Friday, February 16, 2007

London, Cave Story, Bodysong

Well, quite a lot has happened since my last entry, so lets start at the very beginning (a very good place to start (so I'm told)).


I went to London last weekend to meet up with my parents and my young cousin Rob. It was a delightful experience (as things of this sort often are) and I left feeling thoroughly nourished by the simple wonder of this amazing city. We saw an RSC production of Antony and Cleopatra, with Patrick Stewart in a delightful toupee; we saw Spamalot, the Monty Python Musical - which was funny, very well done, and all in all far better than I thought I would be; we went to the natural history museum and hung out at Lester Square, luncheoned at Covent Gardens, and crossed the Thames on the Millennium Bridge.

We also went to the Tate Modern, which is a truly wonderful place, and never fails to show me to something new which manages to skew my perception of the world, if only for a few seconds. In the Turbine Hall they currently have several cylindrical slides installed, starting from various levels and intended for human use. It's defiantly a different way of experiencing art, expanding the barriers yet again further than what's come before. I'm actually not sure how poignant it was for me as a work of art, but still, it was fun. One of the other main stand-out pieces was a Video Quartet by Christian Marclay which consisted of 4 screens which were used simultaneously to display different clips taken mainly from films. It's main structuring principle seemed (to me) to be a coherent organisation of the soundtracks, at times placing clips with music of the same key together, so you might have Audrey Hepburn singing to an accompaniment of archive footage of a 1930s jazz band, whilst gene kelly taps about, slightly out of time, all brought to a close by Elvis getting shot - what more could you want!

Cave Story

Well, back in Brighton I've been managing to get some composing done, keeping up with the radio show, seeing a few concerts here and there, and amidst all of this productive stuff - computer games!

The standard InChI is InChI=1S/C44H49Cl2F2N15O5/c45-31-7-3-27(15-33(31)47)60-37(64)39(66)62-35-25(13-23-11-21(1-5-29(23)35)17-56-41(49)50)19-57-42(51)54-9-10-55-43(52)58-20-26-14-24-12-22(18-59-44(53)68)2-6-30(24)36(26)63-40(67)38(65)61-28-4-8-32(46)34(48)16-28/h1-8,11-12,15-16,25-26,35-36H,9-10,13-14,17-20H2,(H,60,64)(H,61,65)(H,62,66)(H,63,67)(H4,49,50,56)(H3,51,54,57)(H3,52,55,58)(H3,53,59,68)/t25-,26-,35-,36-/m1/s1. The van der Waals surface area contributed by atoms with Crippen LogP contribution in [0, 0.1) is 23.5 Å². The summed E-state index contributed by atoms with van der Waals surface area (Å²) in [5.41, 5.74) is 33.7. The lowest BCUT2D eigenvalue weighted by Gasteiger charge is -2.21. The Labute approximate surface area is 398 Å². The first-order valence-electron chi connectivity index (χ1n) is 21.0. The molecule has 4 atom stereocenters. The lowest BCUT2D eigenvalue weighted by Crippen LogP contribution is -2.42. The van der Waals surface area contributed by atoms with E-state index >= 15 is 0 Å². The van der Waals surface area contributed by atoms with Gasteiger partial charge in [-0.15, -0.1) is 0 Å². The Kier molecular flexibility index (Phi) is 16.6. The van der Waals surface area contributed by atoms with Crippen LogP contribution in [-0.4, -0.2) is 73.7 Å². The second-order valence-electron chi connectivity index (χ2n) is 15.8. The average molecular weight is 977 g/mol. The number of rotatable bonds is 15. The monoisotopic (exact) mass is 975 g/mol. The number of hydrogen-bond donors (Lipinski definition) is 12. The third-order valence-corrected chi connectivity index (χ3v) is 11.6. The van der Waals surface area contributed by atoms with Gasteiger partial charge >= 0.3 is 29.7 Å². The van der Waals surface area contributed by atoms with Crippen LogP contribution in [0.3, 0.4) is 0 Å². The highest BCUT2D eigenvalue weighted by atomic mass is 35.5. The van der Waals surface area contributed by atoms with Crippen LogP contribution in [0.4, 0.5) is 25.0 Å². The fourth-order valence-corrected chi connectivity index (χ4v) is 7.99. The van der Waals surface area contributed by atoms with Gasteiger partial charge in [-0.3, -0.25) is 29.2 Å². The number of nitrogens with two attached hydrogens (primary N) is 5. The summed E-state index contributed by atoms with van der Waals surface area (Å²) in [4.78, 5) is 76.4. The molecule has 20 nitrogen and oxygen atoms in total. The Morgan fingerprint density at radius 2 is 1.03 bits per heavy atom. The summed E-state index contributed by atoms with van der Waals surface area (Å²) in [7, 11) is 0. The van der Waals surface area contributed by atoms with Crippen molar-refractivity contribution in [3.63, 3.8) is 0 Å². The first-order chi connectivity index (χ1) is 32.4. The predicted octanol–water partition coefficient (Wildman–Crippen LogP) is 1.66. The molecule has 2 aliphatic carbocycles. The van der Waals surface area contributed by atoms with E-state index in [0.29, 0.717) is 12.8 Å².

I like to check the radiohead blog every now and again as they often mention new songs, and what they're doing in the studio, put up pictures, and sometimes random links to things they just think are cool. One such link led me to Cave Story.

It's a delightfully retro little game, akin to Zelda of the SNES era, although with possibly even worse graphics. The trouble is, in spite of its 'old-school-to-the-max' nature, it's still bloody good, and as our TV is reasonably broken, has provided hours of RSI inducing fun!


And finally, yesterday I watched a film called bodysong. The only reason I'd ever even heard of it was because Jonny Greenwood (the guitarist in radiohead) had written the soundtrack. It's about human life and the various stages therein. It's more of an artwork than a feature film, as there's no narrative or characters and its constructed entirely from found clips of footage.

It begins by going through the biological stages in human life from birth to adulthood, and then looks at different aspects of human life: love, sex, food, war, religion, art, communication, death. Often you'd notice (through obvious changes in the soundtrack) that one section had ended, but it would take a while for you to realise what the next section was, as they'd play clips from many exotic cultures from all over the world. For example, the religion section began with clips of African dancing, then a room full of people in pairs hugging each other, then a field full of people completely naked, lying on the floor perfectly still, then someone being crucified, and it wasn't until about a few minutes in when they started showing images of priests, that I realised that this sections was about the many aspects of religion.

Also, this was probably the most disturbing thing I've ever watched. I can handle Horror films fine - blood, guts, whatever - it's always over the top, and cartoonishly unrealistic. Even Scorsese-style violence, it might shock you to begin with, but you can cope with it because it's just not real - you know implicitly that it's fake, and that protects you in some way. In this film, all the images of war, violent crime, police violence, are real. Even images that are well known, like Saigon Execution, or Tiananmen Square, images that could have lost their impact after years of use, appear fresh in the context in which they've been placed in the film, possibly making them even more horrific by their familiarity. However, after saying all that, I'm still not sure myself weather I was more disgusted by the images of despicable human violence, or of Childbirth - I've never seen that before - my god.

But I will say that by the end of the film I was not left entirely distraught by these images, because it also showed many other aspects of human life that make you smile and laugh, and left me with a strange poignant feeling that the human race is a very strange and interesting thing, and although it may seem like a boring and introspective concept to just look at the everyday aspects of human life, it highlights the fact that that's everything our individual existences are. Essentially this film is about everything there is.

Well done if you managed to read this far. In future I'll try and write shorter entries more frequently. Hope you're having a nice day.